Why Samsung's Harman purchase will be seen as Apple blunder decades from now

Samsung's $8 billion purchase of Harman may be pricey, but how often can you become a Tier 1 auto supplier in one swoop. Apple could have made a similar play.
Written by Larry Dignan, Contributor

Samsung's purchase of Harman is strategically sound, worth the $8 billion, and positions Samsung well in the connected car market. Meanwhile, Samsung diversifies from a saturated smartphone market.

The deal makes so much sense you have to wonder why Apple didn't buy Harman.

There has been an argument floated for months if not years that Apple should use some of its cash to acquire Harman. The crux of the case, outlined by Jim Cramer repeatedly, is that Apple could diversify and become the hub of the connected car.

Not surprisingly, Samsung basically took the same argument Apple would use for purchasing Harman and adopted it.


From the release:

  • Samsung will immediately gain a significant share of automotive electronics.
  • Connected car hardware and software represented 65 percent of Harman's $7 billion in annual sales.
  • Samsung can vertically integrate its processors and displays with Harman.
  • The bridges from the connected car to smart homes and cities aren't fully formed, but inevitable.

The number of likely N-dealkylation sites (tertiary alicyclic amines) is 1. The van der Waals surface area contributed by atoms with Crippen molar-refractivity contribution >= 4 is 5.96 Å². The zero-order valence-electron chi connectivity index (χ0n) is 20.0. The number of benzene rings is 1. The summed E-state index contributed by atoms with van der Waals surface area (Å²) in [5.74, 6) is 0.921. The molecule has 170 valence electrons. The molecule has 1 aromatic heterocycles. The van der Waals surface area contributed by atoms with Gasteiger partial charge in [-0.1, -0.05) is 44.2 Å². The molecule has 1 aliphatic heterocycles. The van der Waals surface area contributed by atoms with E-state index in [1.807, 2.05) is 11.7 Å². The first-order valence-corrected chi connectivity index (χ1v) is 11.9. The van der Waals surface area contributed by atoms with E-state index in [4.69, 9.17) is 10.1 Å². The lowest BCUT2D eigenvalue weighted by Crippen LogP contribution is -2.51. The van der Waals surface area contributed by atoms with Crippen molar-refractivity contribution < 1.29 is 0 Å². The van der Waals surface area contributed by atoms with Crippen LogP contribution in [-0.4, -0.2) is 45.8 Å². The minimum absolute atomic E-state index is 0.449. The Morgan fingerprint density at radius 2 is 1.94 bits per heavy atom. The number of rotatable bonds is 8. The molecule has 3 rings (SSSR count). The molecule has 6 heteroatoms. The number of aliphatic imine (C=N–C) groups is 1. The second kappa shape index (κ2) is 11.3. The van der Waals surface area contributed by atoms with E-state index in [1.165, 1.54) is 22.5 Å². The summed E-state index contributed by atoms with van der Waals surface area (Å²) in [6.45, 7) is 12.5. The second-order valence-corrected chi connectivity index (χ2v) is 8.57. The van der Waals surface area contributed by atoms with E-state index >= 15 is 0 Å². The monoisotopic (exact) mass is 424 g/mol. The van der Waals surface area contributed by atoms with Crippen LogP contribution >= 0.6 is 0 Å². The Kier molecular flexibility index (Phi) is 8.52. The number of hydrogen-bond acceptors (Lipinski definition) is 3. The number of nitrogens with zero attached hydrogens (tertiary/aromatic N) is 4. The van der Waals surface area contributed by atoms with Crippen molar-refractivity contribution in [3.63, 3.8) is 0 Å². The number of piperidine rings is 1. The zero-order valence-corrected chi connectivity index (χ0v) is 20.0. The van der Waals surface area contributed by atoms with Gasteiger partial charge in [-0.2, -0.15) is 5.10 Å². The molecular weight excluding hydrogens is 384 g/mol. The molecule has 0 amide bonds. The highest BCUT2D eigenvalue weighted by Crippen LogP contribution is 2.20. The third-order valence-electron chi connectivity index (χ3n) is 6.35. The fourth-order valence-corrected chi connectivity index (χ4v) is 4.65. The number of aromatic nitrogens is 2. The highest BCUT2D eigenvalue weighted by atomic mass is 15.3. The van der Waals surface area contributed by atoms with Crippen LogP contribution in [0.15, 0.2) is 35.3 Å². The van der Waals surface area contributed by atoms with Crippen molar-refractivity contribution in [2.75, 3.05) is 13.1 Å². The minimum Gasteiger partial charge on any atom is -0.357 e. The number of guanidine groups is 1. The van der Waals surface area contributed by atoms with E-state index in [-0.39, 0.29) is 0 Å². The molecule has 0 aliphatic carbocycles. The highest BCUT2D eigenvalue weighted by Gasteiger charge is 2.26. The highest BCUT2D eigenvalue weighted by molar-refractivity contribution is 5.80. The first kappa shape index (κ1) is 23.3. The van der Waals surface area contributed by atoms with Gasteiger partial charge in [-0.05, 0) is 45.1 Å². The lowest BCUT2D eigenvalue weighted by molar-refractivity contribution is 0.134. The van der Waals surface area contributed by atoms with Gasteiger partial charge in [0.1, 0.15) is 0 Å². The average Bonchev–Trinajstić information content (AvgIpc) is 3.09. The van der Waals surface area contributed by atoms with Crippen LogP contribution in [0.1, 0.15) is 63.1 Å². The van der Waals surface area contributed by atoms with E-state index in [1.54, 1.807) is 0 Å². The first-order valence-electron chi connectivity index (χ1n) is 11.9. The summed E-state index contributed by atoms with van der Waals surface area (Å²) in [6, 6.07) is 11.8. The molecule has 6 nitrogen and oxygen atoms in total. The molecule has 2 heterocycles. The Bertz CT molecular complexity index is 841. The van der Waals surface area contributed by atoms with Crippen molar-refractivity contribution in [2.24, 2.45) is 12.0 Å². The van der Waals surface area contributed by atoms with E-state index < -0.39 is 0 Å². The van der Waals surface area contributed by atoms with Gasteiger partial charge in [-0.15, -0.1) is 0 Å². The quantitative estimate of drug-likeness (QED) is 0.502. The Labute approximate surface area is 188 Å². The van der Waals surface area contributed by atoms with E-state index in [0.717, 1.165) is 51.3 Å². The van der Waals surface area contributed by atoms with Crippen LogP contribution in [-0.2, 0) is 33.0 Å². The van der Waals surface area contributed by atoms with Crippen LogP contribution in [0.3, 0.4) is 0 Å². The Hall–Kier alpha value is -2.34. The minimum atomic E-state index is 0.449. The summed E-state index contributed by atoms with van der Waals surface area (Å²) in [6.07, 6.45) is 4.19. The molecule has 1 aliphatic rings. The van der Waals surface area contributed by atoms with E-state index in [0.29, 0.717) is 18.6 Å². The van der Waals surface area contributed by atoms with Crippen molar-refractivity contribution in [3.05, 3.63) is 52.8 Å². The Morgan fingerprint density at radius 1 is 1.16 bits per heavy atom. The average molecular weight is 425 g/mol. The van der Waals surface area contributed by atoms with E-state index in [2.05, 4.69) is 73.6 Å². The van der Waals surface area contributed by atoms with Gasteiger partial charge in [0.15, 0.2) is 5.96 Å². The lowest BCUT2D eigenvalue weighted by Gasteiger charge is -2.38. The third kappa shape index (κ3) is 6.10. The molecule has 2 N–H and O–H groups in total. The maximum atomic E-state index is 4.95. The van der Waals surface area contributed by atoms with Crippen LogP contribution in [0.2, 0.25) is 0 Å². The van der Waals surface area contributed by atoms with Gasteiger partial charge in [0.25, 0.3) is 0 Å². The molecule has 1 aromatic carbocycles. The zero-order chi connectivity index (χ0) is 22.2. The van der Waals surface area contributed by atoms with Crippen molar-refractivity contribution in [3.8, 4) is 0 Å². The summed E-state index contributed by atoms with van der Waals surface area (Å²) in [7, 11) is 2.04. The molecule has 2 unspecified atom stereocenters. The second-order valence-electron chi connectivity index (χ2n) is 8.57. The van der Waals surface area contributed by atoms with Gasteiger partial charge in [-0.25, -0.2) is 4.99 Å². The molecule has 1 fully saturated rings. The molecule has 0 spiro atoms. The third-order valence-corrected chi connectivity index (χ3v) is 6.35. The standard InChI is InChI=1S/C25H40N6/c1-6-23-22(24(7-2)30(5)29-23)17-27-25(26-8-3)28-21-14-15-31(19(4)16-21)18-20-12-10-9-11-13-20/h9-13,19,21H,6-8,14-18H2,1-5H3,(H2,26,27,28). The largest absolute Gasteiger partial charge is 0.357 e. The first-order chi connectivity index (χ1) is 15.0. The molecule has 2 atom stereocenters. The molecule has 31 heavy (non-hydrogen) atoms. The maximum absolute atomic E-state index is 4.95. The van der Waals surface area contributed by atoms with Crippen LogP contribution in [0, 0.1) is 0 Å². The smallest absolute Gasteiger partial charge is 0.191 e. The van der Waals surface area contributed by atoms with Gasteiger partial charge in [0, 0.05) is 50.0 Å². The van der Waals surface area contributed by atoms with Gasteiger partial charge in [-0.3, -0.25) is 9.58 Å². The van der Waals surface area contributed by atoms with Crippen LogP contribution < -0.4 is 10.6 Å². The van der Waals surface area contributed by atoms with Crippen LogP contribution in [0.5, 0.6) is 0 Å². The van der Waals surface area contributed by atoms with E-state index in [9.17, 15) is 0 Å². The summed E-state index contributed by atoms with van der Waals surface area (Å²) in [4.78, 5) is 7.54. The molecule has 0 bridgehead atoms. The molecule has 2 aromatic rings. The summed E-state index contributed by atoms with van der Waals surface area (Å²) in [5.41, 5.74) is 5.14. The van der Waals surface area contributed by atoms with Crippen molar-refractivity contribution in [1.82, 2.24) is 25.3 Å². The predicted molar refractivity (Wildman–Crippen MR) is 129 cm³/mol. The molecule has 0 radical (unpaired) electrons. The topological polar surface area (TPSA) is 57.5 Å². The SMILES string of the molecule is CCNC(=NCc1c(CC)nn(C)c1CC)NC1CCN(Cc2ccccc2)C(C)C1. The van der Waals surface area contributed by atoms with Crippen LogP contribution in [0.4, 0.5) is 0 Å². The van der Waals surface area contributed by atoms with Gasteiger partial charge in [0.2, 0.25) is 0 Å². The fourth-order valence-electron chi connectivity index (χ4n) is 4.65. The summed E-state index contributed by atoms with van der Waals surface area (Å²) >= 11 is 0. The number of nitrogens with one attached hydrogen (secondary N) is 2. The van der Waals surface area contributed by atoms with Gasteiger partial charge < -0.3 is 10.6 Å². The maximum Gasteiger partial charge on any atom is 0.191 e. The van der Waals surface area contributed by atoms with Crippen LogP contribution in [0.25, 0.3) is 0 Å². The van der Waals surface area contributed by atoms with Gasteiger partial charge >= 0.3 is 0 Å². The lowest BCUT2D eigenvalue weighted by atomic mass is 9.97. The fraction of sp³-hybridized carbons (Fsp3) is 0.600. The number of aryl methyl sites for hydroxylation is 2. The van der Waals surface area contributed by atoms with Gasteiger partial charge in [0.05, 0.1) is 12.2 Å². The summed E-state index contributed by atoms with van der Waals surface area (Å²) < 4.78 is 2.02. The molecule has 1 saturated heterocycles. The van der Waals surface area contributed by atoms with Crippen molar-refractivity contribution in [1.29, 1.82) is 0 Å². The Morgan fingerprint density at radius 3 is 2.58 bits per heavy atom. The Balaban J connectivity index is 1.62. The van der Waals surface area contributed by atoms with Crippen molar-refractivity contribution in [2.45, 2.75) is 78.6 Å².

• Samsung's B2B unit is likely to get a boost with Harman for stadium, concert and performance facilities via new implementations.
  • The internet of things market is a key area where Samsung can leverage the convergence of hardware software and data.

Add it up and Samsung's purchase of Harman makes a ton of sense. And I'm usually a glass half empty type when it comes to big acquisitions.

What this tells me about the strategic landscape in the connected everything market:

    Google has Android Auto and plenty of connected car ventures, but the reality is that it's distracted with science projects like self-driving vehicles.

    Apple has had issues with its own car dreams, but let's face it: The company is largely following Google. Apple's iOS will play a role in the vehicle, but it won't be a native experience. Apple's car fortunes will go as the iPhone does. Richard Windsor, Edison Investment Research analyst, said:

    Apple's realignment of its automotive experiment is a strong indication of how it is not a good idea for a tech company to start making cars and we do not think that Samsung ever had any intention of following Apple down this road. Most importantly, Samsung does not represent the same threat to automotive brands that Apple and Google do, as it long ago gave up trying to compete in the ecosystem.

    BlackBerry's QNX is likely winner here. QNX serves as the middleware to a lot of connected car efforts--see Ford Sync for instance. QNX's role as a neutral and secure platform in the vehicle will play well with Samsung/Harman.

    Microsoft's platform play revolves around Azure and partnering with key players. Sure Samsung and Microsoft may make strange bedfellows in some areas, but overall will remain good partners.

    What's telling in all of Samsung's comments and slides about the Harman purchase is that you could easily do a global search and replace with the word "Apple" and the strategy makes sense. Assuming Samsung doesn't completely botch the Harman purchase, Apple may regret not beating its rival to the punch.

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